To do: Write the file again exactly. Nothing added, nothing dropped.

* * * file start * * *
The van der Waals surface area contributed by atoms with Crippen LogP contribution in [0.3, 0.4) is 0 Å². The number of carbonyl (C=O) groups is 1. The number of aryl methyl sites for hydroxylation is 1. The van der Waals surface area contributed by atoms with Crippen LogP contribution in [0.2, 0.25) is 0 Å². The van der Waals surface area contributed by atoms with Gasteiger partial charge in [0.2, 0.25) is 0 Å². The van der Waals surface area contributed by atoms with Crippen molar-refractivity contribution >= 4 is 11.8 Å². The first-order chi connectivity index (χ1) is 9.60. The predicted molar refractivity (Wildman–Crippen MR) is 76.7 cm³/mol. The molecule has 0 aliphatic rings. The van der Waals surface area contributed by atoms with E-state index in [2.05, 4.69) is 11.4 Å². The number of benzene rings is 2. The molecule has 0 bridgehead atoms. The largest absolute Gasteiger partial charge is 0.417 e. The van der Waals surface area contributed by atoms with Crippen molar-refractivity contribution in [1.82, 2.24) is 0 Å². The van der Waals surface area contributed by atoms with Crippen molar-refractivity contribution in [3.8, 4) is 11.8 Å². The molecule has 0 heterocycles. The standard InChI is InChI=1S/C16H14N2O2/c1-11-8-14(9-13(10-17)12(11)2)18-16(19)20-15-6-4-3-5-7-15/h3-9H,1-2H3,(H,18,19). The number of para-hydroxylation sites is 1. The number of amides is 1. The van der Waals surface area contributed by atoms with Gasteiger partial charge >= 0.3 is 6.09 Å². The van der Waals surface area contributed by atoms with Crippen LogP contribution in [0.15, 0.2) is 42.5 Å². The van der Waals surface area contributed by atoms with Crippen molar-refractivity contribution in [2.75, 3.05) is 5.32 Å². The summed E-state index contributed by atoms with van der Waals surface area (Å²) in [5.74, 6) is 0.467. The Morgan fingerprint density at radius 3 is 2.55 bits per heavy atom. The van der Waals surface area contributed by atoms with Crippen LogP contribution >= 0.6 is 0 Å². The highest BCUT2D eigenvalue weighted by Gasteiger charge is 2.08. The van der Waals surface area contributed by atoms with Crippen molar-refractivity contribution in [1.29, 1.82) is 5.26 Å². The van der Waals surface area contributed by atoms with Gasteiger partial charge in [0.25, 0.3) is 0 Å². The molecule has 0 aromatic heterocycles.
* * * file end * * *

The van der Waals surface area contributed by atoms with Crippen LogP contribution in [0.3, 0.4) is 0 Å². The number of carbonyl (C=O) groups is 1. The number of aryl methyl sites for hydroxylation is 1. The van der Waals surface area contributed by atoms with Crippen LogP contribution in [0.2, 0.25) is 0 Å². The van der Waals surface area contributed by atoms with Gasteiger partial charge in [0.2, 0.25) is 0 Å². The van der Waals surface area contributed by atoms with Crippen molar-refractivity contribution >= 4 is 11.8 Å². The first-order chi connectivity index (χ1) is 9.60. The predicted molar refractivity (Wildman–Crippen MR) is 76.7 cm³/mol. The molecule has 0 aliphatic rings. The van der Waals surface area contributed by atoms with E-state index in [2.05, 4.69) is 11.4 Å². The number of benzene rings is 2. The molecule has 0 bridgehead atoms. The largest absolute Gasteiger partial charge is 0.417 e. The van der Waals surface area contributed by atoms with Crippen molar-refractivity contribution in [1.82, 2.24) is 0 Å². The van der Waals surface area contributed by atoms with Crippen molar-refractivity contribution in [3.8, 4) is 11.8 Å². The molecule has 0 heterocycles. The standard InChI is InChI=1S/C16H14N2O2/c1-11-8-14(9-13(10-17)12(11)2)18-16(19)20-15-6-4-3-5-7-15/h3-9H,1-2H3,(H,18,19). The number of para-hydroxylation sites is 1. The number of amides is 1. The van der Waals surface area contributed by atoms with Gasteiger partial charge >= 0.3 is 6.09 Å². The van der Waals surface area contributed by atoms with Crippen LogP contribution in [0.15, 0.2) is 42.5 Å². The van der Waals surface area contributed by atoms with Crippen molar-refractivity contribution in [2.75, 3.05) is 5.32 Å². The summed E-state index contributed by atoms with van der Waals surface area (Å²) in [5.74, 6) is 0.467. The Morgan fingerprint density at radius 3 is 2.55 bits per heavy atom. The van der Waals surface area contributed by atoms with Crippen LogP contribution >= 0.6 is 0 Å². The highest BCUT2D eigenvalue weighted by Gasteiger charge is 2.08. The van der Waals surface area contributed by atoms with Crippen molar-refractivity contribution in [1.29, 1.82) is 5.26 Å². The van der Waals surface area contributed by atoms with Gasteiger partial charge in [0.25, 0.3) is 0 Å². The molecule has 0 aromatic heterocycles.